Most arguments against bike lanes are absurd. Consider this: We have wide roads everywhere to accommodate cars, most of which carry only one person. On either side of many of those roads, we have pedestrian sidewalks. In most large urban areas, we also have bus lanes and transit systems such as subways and rapid transit. When cyclists ride on roads, drivers often get annoyed. If they ride on sidewalks, pedestrians rightly get angry.
With Spring just around the corner, and Bike to Work Week coming up in May, we can help you encourage and support cycling at your workplace with our fun and interactive workshops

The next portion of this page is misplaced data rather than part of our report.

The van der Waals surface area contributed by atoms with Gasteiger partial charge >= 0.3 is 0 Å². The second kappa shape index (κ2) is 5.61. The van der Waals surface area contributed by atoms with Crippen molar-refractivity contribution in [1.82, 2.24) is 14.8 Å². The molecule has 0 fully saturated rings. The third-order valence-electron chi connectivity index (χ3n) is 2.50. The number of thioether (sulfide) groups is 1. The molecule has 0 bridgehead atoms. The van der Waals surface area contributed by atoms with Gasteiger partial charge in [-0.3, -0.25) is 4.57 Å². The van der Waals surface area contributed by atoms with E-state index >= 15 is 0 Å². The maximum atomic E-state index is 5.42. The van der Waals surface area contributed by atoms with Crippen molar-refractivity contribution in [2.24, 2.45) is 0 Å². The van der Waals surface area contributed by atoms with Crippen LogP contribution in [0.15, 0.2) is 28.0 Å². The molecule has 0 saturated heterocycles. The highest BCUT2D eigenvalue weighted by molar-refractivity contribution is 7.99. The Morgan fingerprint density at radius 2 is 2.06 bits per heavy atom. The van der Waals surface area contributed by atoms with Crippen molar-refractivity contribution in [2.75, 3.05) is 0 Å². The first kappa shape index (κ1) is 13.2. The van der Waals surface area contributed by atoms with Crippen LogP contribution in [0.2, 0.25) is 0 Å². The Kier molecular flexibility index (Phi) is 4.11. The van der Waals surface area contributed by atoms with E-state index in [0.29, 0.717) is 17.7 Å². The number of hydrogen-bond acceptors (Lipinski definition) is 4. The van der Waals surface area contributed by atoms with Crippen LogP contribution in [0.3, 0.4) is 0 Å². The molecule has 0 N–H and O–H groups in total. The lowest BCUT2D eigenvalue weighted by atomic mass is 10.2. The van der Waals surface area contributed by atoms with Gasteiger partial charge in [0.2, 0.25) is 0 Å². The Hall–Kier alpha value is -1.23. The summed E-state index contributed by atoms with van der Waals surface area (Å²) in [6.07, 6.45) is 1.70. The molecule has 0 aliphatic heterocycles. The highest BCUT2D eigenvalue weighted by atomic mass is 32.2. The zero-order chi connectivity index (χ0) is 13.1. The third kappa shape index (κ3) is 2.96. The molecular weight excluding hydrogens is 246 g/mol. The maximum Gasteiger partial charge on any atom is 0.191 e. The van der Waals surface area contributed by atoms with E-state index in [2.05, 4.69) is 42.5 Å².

We humans like our wars. We have a war on drugs, a war on terror, a war on crime, and now, it seems, a war on cars. The latter “war” has entered the political vocabulary in Vancouver, where city council has been trying to reduce reliance on private automobiles; in Toronto, where the mayor is driving the agenda in the opposite direction; and in Seattle, where bike lanes and increased parking fees have come under fire. In the U.K., they’ve been calling it a war on motorists.